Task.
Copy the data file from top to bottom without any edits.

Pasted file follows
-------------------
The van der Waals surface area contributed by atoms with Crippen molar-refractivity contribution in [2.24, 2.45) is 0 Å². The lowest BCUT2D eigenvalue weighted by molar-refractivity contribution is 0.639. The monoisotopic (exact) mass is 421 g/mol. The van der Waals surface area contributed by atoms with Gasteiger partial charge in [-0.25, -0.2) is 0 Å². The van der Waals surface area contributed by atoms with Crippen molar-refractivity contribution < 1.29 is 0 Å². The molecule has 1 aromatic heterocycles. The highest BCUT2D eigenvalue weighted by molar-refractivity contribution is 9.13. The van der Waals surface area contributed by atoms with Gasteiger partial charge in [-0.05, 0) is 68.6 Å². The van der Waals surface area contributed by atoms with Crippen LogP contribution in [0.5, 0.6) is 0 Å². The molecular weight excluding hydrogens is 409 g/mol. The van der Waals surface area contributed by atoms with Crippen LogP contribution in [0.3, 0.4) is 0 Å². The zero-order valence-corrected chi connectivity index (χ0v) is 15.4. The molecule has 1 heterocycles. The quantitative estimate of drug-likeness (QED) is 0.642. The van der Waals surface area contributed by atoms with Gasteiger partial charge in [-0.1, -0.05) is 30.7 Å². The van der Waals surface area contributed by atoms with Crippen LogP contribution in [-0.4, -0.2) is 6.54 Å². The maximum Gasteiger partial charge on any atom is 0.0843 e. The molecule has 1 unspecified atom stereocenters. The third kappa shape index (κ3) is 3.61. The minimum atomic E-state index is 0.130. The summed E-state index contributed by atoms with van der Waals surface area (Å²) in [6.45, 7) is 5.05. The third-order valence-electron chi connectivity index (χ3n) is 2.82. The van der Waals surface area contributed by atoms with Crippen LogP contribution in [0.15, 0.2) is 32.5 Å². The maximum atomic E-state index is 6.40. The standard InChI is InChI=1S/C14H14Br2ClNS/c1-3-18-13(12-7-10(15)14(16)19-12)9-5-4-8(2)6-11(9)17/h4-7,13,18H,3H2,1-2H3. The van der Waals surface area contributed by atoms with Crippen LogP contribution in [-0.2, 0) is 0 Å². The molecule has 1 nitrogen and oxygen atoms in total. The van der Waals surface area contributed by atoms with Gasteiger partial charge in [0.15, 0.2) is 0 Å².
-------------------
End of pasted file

The van der Waals surface area contributed by atoms with Crippen molar-refractivity contribution in [2.24, 2.45) is 0 Å². The lowest BCUT2D eigenvalue weighted by molar-refractivity contribution is 0.639. The monoisotopic (exact) mass is 421 g/mol. The van der Waals surface area contributed by atoms with Gasteiger partial charge in [-0.25, -0.2) is 0 Å². The van der Waals surface area contributed by atoms with Crippen molar-refractivity contribution < 1.29 is 0 Å². The molecule has 1 aromatic heterocycles. The highest BCUT2D eigenvalue weighted by molar-refractivity contribution is 9.13. The van der Waals surface area contributed by atoms with Gasteiger partial charge in [-0.05, 0) is 68.6 Å². The van der Waals surface area contributed by atoms with Crippen LogP contribution in [0.5, 0.6) is 0 Å². The molecular weight excluding hydrogens is 409 g/mol. The van der Waals surface area contributed by atoms with Crippen LogP contribution in [0.3, 0.4) is 0 Å². The zero-order valence-corrected chi connectivity index (χ0v) is 15.4. The molecule has 1 heterocycles. The quantitative estimate of drug-likeness (QED) is 0.642. The van der Waals surface area contributed by atoms with Gasteiger partial charge in [-0.1, -0.05) is 30.7 Å². The van der Waals surface area contributed by atoms with Crippen LogP contribution in [-0.4, -0.2) is 6.54 Å². The maximum Gasteiger partial charge on any atom is 0.0843 e. The molecule has 1 unspecified atom stereocenters. The third kappa shape index (κ3) is 3.61. The minimum atomic E-state index is 0.130. The summed E-state index contributed by atoms with van der Waals surface area (Å²) in [6.45, 7) is 5.05. The third-order valence-electron chi connectivity index (χ3n) is 2.82. The van der Waals surface area contributed by atoms with Crippen LogP contribution in [0.15, 0.2) is 32.5 Å². The maximum atomic E-state index is 6.40. The standard InChI is InChI=1S/C14H14Br2ClNS/c1-3-18-13(12-7-10(15)14(16)19-12)9-5-4-8(2)6-11(9)17/h4-7,13,18H,3H2,1-2H3. The van der Waals surface area contributed by atoms with Crippen LogP contribution in [-0.2, 0) is 0 Å². The molecule has 1 nitrogen and oxygen atoms in total. The van der Waals surface area contributed by atoms with Gasteiger partial charge in [0.15, 0.2) is 0 Å².